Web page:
Britain’s most senior general in Afghanistan has cautioned against any significant withdrawal of troops until late next year.
General James Bucknall said the coalition had to hold on to recent gains, and should not send “conflicting signals” about its commitment.
The intervention comes amid a debate over when the military surge implemented by US President Barack Obama should be wound down.
Prime Minister David Cameron announced earlier this month that around 450 UK personnel are to be pulled out by the end of the year, and there have been hints that further cuts could follow.
The elimination of Osama bin Laden, killed by US special forces in Pakistan earlier this month, has added impetus to calls for operations to be scaled back.
We need, in broadest terms, that set of resources in place for two winters and two fighting seasons, which would mean we are talking about autumn 2012
British General James Bucknall
In an interview with the Daily Telegraph, Gen Bucknall – deputy to US General David Petraeus in Afghanistan – said the 140,000 Nato troops now deployed could be cut this year by trimming roles such as cooks and engineers.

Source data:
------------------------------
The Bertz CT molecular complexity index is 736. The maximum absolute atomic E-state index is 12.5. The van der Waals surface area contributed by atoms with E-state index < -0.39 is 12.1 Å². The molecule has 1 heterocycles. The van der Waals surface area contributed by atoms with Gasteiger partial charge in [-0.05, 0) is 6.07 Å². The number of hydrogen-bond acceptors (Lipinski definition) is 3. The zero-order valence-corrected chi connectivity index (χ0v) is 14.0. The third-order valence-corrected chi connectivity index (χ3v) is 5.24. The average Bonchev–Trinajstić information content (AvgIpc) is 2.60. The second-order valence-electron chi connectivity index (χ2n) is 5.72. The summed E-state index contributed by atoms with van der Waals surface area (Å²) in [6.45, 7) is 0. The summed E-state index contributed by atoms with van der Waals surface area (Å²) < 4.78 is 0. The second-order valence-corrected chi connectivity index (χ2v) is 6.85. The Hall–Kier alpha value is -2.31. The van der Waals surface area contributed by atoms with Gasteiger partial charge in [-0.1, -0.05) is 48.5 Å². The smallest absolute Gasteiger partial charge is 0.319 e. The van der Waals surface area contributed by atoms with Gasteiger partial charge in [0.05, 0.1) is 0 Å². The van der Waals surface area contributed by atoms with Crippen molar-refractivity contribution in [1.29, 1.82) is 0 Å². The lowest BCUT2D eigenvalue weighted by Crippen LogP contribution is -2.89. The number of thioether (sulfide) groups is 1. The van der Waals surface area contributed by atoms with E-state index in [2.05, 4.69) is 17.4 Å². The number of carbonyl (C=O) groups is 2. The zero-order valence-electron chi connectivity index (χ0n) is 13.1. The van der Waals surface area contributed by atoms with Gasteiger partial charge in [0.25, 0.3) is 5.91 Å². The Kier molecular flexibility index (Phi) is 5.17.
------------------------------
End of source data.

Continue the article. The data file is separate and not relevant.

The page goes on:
But “in broadest terms”, the reinforcements which arrived last year had to stay, he said.
“The coalition has had a good winter. We have got to hold on to what we have gained and hold that over this fighting season,” he said.
“What we are doing is reaping the benefits of having the resources in place to match the strategy we have always had. Many of those resources only hit the ground in autumn 2010.
“We need, in broadest terms, that set of resources in place for two winters and two fighting seasons, which would mean we are talking about autumn 2012.
David Cameron During Afghanistan Visit
David Cameron has visited UK troops in Afghanistan
“This is not the time to send conflicting signals on commitment to the campaign.”
There has been a spike in violence over the past fortnight as the Taliban has begun its usual spring offensive following the end of the opium poppy harvest.
Gen Bucknall said months of nightly special forces raids had weakened the insurgency by capturing or killing leaders and seizing caches of arms and explosives.
“It would be fair to say the insurgency is under greater pressure than it has ever been before but… we expect (the insurgencies) to come back hard and their main focus of effort will likely be Kandahar and Helmand,” he added.
A spokesman for the Ministry of Defence said: “Afghanistan remains our top priority. UK forces will no longer be required in a combat role or in the present numbers by 2015, but may remain to train and mentor the Afghan forces.
“After that UK forces are continuing to make progress against the insurgency and also in training the Afghan national security forces.
“However, UK forces are in the most difficult part of Afghanistan and what we cannot do is to see a reduction in our combat troops until we are sure that we have got sufficient and lasting security.”
Source: Sky News